Airbus made the news earlier this month when it was revealed that talks between the French plane maker and Emirates Airlines had stalled.
This comes at a crucial time for the French company, as earlier this year they had said that were their deal with Emirates to fail, their company would have to go out of business. Emirates had ordered up to 36 A380 aircraft in a deal worth approximately $16 billion.
Now, Kuwait Airways has signed a deal with Airbus that could help keep the company afloat.
Kuwait Airways to the rescue?
Earlier this week, Kuwait Airways revealed on their Twitter account that they had just secured a deal with Airbus after 5 months of negotiation for 8 A330-800neo airliners. The deal is valued at approximately “$2 billion based on the jet’s list price of $259.9 million,” Forbes reported.
“The A330-800 will seamlessly fit into our fleet expansion and growth plans,” said Kuwait Airways chairman Yousef Al-Jassim. “Our relationship with Airbus extends beyond aircraft acquisitions and we look forward to further collaboration on technical fields.”
The airline will start receiving the planes between March 2019 and 2026.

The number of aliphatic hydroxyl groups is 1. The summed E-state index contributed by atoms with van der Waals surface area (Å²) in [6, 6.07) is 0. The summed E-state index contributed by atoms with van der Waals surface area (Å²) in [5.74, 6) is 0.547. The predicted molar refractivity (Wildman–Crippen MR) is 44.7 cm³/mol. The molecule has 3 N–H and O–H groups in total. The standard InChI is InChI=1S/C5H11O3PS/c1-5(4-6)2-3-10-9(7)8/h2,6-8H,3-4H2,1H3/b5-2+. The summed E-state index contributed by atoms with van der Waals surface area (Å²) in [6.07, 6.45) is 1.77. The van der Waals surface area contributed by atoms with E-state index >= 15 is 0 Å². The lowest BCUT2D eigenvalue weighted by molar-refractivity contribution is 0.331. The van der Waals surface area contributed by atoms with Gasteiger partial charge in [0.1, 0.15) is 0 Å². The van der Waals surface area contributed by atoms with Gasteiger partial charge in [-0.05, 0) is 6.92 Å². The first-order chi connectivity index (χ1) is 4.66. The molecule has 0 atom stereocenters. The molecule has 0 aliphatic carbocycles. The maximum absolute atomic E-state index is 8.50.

According to a statement by the airline, they reduced their commitment for the larger A350 from 10 planes to five.
“We are pleased that Kuwait Airways has opted for the A330neo as a cornerstone of its future widebody fleet,” an Airbus spokesperson told Aviation International News (AIN).
“Monday’s purchase agreement with Kuwait Airways for eight A330-800s gives Airbus a badly needed launch customer for the A330neo family’s smaller variant, whose previous initial customer, Hawaiian Airlines, ditched its commitment for six examples in favor of Boeing 787-9s in late February,” AIN reported.
But that’s not all that Kuwait Airways is looking to save Airbus from.
Airbus is fighting external conditions
As mentioned earlier, Airbus is in major trouble, and is pinning all its hopes for survival on the Emirati airline.
Trump’s exit from the Iran nuclear accord also dealt a significant blow to plane makers such as Airbus, as Iranian carriers had reportedly ordered a significant number of aircraft.
Back in May, Bloomberg reported that Airbus had 95 undelivered planes bound for Iran Air in its backlog.
“They include 16 crucial orders for its biggest A350 wide-body and 28 for its yet-to-be-delivered A330neo,” Bloomberg noted. “Another 12 smaller turboprops manufactured by ATR, are still due to be delivered to Iran’s national flag carrier.”